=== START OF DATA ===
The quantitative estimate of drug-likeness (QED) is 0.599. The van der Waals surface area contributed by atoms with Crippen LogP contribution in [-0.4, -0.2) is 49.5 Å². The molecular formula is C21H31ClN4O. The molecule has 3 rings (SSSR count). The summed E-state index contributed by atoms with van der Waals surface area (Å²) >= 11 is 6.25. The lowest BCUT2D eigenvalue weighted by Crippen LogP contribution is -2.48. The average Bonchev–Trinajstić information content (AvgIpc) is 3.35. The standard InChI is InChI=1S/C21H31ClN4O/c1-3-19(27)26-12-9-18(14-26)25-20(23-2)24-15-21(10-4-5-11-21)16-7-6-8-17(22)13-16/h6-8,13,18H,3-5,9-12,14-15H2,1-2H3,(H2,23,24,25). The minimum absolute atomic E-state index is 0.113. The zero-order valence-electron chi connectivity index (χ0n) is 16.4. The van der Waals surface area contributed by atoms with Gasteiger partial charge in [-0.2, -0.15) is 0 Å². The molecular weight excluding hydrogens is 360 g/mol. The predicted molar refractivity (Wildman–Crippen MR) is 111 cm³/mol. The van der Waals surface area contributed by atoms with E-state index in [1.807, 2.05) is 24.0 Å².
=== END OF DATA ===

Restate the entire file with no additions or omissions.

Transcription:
The quantitative estimate of drug-likeness (QED) is 0.599. The van der Waals surface area contributed by atoms with Crippen LogP contribution in [-0.4, -0.2) is 49.5 Å². The molecular formula is C21H31ClN4O. The molecule has 3 rings (SSSR count). The summed E-state index contributed by atoms with van der Waals surface area (Å²) >= 11 is 6.25. The lowest BCUT2D eigenvalue weighted by Crippen LogP contribution is -2.48. The average Bonchev–Trinajstić information content (AvgIpc) is 3.35. The standard InChI is InChI=1S/C21H31ClN4O/c1-3-19(27)26-12-9-18(14-26)25-20(23-2)24-15-21(10-4-5-11-21)16-7-6-8-17(22)13-16/h6-8,13,18H,3-5,9-12,14-15H2,1-2H3,(H2,23,24,25). The minimum absolute atomic E-state index is 0.113. The zero-order valence-electron chi connectivity index (χ0n) is 16.4. The van der Waals surface area contributed by atoms with Gasteiger partial charge in [-0.2, -0.15) is 0 Å². The molecular weight excluding hydrogens is 360 g/mol. The predicted molar refractivity (Wildman–Crippen MR) is 111 cm³/mol. The van der Waals surface area contributed by atoms with E-state index in [1.807, 2.05) is 24.0 Å².